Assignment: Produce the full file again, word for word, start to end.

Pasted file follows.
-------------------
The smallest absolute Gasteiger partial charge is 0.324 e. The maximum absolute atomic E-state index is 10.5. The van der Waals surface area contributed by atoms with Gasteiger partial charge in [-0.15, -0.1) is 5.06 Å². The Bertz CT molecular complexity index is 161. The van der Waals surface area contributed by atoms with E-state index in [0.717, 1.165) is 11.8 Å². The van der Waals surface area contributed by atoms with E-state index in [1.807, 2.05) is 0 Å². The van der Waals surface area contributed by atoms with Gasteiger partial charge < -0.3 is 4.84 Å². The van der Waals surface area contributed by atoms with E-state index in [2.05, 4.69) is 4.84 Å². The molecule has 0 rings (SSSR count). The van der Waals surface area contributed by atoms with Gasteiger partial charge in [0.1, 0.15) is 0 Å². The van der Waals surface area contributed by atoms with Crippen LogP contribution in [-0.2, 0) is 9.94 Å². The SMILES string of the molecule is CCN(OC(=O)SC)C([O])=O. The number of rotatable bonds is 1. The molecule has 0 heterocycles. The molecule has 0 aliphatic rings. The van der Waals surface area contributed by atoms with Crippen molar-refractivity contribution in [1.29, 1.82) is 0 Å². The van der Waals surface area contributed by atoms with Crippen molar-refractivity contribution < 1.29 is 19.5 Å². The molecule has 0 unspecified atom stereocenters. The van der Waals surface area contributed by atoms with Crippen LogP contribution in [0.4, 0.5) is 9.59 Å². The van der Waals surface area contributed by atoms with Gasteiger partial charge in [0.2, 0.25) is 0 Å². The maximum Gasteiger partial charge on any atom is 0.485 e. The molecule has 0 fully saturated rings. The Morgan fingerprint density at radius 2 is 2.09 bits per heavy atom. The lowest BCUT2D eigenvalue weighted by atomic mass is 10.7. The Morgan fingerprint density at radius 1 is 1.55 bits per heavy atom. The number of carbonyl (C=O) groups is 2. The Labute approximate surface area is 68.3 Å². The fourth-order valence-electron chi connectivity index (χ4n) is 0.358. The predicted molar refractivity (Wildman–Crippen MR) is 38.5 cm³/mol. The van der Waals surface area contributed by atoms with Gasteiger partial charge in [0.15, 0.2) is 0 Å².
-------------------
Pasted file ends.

The smallest absolute Gasteiger partial charge is 0.324 e. The maximum absolute atomic E-state index is 10.5. The van der Waals surface area contributed by atoms with Gasteiger partial charge in [-0.15, -0.1) is 5.06 Å². The Bertz CT molecular complexity index is 161. The van der Waals surface area contributed by atoms with E-state index in [0.717, 1.165) is 11.8 Å². The van der Waals surface area contributed by atoms with E-state index in [1.807, 2.05) is 0 Å². The van der Waals surface area contributed by atoms with Gasteiger partial charge < -0.3 is 4.84 Å². The van der Waals surface area contributed by atoms with E-state index in [2.05, 4.69) is 4.84 Å². The molecule has 0 rings (SSSR count). The van der Waals surface area contributed by atoms with Gasteiger partial charge in [0.1, 0.15) is 0 Å². The van der Waals surface area contributed by atoms with Crippen LogP contribution in [-0.2, 0) is 9.94 Å². The SMILES string of the molecule is CCN(OC(=O)SC)C([O])=O. The number of rotatable bonds is 1. The molecule has 0 heterocycles. The molecule has 0 aliphatic rings. The van der Waals surface area contributed by atoms with Crippen molar-refractivity contribution in [1.29, 1.82) is 0 Å². The van der Waals surface area contributed by atoms with Crippen molar-refractivity contribution < 1.29 is 19.5 Å². The molecule has 0 unspecified atom stereocenters. The van der Waals surface area contributed by atoms with Crippen LogP contribution in [0.4, 0.5) is 9.59 Å². The van der Waals surface area contributed by atoms with Gasteiger partial charge in [0.2, 0.25) is 0 Å². The maximum Gasteiger partial charge on any atom is 0.485 e. The molecule has 0 fully saturated rings. The Morgan fingerprint density at radius 2 is 2.09 bits per heavy atom. The lowest BCUT2D eigenvalue weighted by atomic mass is 10.7. The Morgan fingerprint density at radius 1 is 1.55 bits per heavy atom. The number of carbonyl (C=O) groups is 2. The Labute approximate surface area is 68.3 Å². The fourth-order valence-electron chi connectivity index (χ4n) is 0.358. The predicted molar refractivity (Wildman–Crippen MR) is 38.5 cm³/mol. The van der Waals surface area contributed by atoms with Gasteiger partial charge in [0.15, 0.2) is 0 Å².